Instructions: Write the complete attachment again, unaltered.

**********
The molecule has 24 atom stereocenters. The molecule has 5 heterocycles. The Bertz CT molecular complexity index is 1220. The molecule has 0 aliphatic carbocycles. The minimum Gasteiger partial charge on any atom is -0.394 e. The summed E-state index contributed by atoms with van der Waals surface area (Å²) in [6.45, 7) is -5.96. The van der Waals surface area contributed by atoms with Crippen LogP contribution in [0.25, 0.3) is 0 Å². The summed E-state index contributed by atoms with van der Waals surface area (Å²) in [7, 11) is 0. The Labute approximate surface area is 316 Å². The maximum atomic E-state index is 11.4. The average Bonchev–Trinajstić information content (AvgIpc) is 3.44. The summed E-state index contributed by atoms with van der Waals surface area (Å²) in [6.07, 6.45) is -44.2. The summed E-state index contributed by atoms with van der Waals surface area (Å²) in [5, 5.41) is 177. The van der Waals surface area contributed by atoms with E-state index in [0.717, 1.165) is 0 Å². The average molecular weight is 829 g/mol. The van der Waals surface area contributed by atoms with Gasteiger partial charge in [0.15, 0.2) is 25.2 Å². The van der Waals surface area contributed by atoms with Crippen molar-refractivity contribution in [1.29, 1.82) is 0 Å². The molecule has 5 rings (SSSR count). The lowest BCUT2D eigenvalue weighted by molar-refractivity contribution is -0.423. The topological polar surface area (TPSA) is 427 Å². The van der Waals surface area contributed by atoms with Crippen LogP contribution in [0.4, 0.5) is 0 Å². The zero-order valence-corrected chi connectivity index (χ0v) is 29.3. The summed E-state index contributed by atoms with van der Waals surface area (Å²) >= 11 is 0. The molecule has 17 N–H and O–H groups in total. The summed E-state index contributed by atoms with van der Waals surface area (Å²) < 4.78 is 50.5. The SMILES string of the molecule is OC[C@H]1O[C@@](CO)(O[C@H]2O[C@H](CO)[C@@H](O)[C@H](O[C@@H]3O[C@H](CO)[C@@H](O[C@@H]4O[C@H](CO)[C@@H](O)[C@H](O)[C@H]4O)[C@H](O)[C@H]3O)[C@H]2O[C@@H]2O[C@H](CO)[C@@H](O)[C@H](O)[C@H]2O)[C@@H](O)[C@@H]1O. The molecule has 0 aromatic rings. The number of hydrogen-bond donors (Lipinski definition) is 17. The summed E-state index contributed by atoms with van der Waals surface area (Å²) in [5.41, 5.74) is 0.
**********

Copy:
The molecule has 24 atom stereocenters. The molecule has 5 heterocycles. The Bertz CT molecular complexity index is 1220. The molecule has 0 aliphatic carbocycles. The minimum Gasteiger partial charge on any atom is -0.394 e. The summed E-state index contributed by atoms with van der Waals surface area (Å²) in [6.45, 7) is -5.96. The van der Waals surface area contributed by atoms with Crippen LogP contribution in [0.25, 0.3) is 0 Å². The summed E-state index contributed by atoms with van der Waals surface area (Å²) in [7, 11) is 0. The Labute approximate surface area is 316 Å². The maximum atomic E-state index is 11.4. The average Bonchev–Trinajstić information content (AvgIpc) is 3.44. The summed E-state index contributed by atoms with van der Waals surface area (Å²) in [6.07, 6.45) is -44.2. The summed E-state index contributed by atoms with van der Waals surface area (Å²) in [5, 5.41) is 177. The van der Waals surface area contributed by atoms with E-state index in [0.717, 1.165) is 0 Å². The average molecular weight is 829 g/mol. The van der Waals surface area contributed by atoms with Gasteiger partial charge in [0.15, 0.2) is 25.2 Å². The van der Waals surface area contributed by atoms with Crippen molar-refractivity contribution in [1.29, 1.82) is 0 Å². The molecule has 5 rings (SSSR count). The lowest BCUT2D eigenvalue weighted by molar-refractivity contribution is -0.423. The topological polar surface area (TPSA) is 427 Å². The van der Waals surface area contributed by atoms with Crippen LogP contribution in [0.4, 0.5) is 0 Å². The zero-order valence-corrected chi connectivity index (χ0v) is 29.3. The summed E-state index contributed by atoms with van der Waals surface area (Å²) >= 11 is 0. The molecule has 17 N–H and O–H groups in total. The summed E-state index contributed by atoms with van der Waals surface area (Å²) < 4.78 is 50.5. The SMILES string of the molecule is OC[C@H]1O[C@@](CO)(O[C@H]2O[C@H](CO)[C@@H](O)[C@H](O[C@@H]3O[C@H](CO)[C@@H](O[C@@H]4O[C@H](CO)[C@@H](O)[C@H](O)[C@H]4O)[C@H](O)[C@H]3O)[C@H]2O[C@@H]2O[C@H](CO)[C@@H](O)[C@H](O)[C@H]2O)[C@@H](O)[C@@H]1O. The molecule has 0 aromatic rings. The number of hydrogen-bond donors (Lipinski definition) is 17. The summed E-state index contributed by atoms with van der Waals surface area (Å²) in [5.41, 5.74) is 0.